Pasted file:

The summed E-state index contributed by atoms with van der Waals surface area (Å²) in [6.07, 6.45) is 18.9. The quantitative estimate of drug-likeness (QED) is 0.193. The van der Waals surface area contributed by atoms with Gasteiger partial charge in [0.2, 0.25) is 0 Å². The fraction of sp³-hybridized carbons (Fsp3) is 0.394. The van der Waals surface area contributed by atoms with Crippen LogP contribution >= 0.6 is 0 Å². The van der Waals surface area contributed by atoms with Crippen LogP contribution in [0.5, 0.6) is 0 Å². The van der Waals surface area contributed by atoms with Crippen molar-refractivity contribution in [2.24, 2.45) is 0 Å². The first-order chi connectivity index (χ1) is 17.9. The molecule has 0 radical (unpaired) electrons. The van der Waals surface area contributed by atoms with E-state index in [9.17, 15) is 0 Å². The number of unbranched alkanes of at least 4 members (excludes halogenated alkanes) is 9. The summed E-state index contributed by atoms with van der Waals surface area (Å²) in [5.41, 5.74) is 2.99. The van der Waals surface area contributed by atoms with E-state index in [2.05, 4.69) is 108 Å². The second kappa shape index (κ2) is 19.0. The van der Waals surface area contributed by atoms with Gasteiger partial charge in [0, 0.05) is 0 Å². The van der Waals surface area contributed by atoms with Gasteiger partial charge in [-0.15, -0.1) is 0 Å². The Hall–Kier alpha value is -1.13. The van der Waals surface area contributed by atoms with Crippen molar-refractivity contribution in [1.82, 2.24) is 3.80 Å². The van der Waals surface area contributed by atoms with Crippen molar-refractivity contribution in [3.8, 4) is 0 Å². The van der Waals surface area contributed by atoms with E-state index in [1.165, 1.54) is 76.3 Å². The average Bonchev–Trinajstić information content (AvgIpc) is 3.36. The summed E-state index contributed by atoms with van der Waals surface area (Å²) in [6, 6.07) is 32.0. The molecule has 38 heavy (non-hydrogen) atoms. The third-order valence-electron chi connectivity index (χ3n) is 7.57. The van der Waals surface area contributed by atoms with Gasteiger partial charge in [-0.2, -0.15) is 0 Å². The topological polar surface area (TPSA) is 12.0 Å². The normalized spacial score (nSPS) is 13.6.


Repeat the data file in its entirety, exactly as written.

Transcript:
The summed E-state index contributed by atoms with van der Waals surface area (Å²) in [6.07, 6.45) is 18.9. The quantitative estimate of drug-likeness (QED) is 0.193. The van der Waals surface area contributed by atoms with Gasteiger partial charge in [0.2, 0.25) is 0 Å². The fraction of sp³-hybridized carbons (Fsp3) is 0.394. The van der Waals surface area contributed by atoms with Crippen LogP contribution >= 0.6 is 0 Å². The van der Waals surface area contributed by atoms with Crippen LogP contribution in [0.5, 0.6) is 0 Å². The van der Waals surface area contributed by atoms with Crippen molar-refractivity contribution in [2.24, 2.45) is 0 Å². The first-order chi connectivity index (χ1) is 17.9. The molecule has 0 radical (unpaired) electrons. The van der Waals surface area contributed by atoms with E-state index in [9.17, 15) is 0 Å². The number of unbranched alkanes of at least 4 members (excludes halogenated alkanes) is 9. The summed E-state index contributed by atoms with van der Waals surface area (Å²) in [5.41, 5.74) is 2.99. The van der Waals surface area contributed by atoms with E-state index in [2.05, 4.69) is 108 Å². The second kappa shape index (κ2) is 19.0. The van der Waals surface area contributed by atoms with Gasteiger partial charge in [0, 0.05) is 0 Å². The van der Waals surface area contributed by atoms with Gasteiger partial charge in [-0.15, -0.1) is 0 Å². The Hall–Kier alpha value is -1.13. The van der Waals surface area contributed by atoms with Crippen molar-refractivity contribution in [1.82, 2.24) is 3.80 Å². The van der Waals surface area contributed by atoms with Crippen molar-refractivity contribution in [3.8, 4) is 0 Å². The van der Waals surface area contributed by atoms with E-state index in [1.165, 1.54) is 76.3 Å². The average Bonchev–Trinajstić information content (AvgIpc) is 3.36. The summed E-state index contributed by atoms with van der Waals surface area (Å²) in [6, 6.07) is 32.0. The molecule has 38 heavy (non-hydrogen) atoms. The third-order valence-electron chi connectivity index (χ3n) is 7.57. The van der Waals surface area contributed by atoms with Gasteiger partial charge in [-0.2, -0.15) is 0 Å². The topological polar surface area (TPSA) is 12.0 Å². The normalized spacial score (nSPS) is 13.6.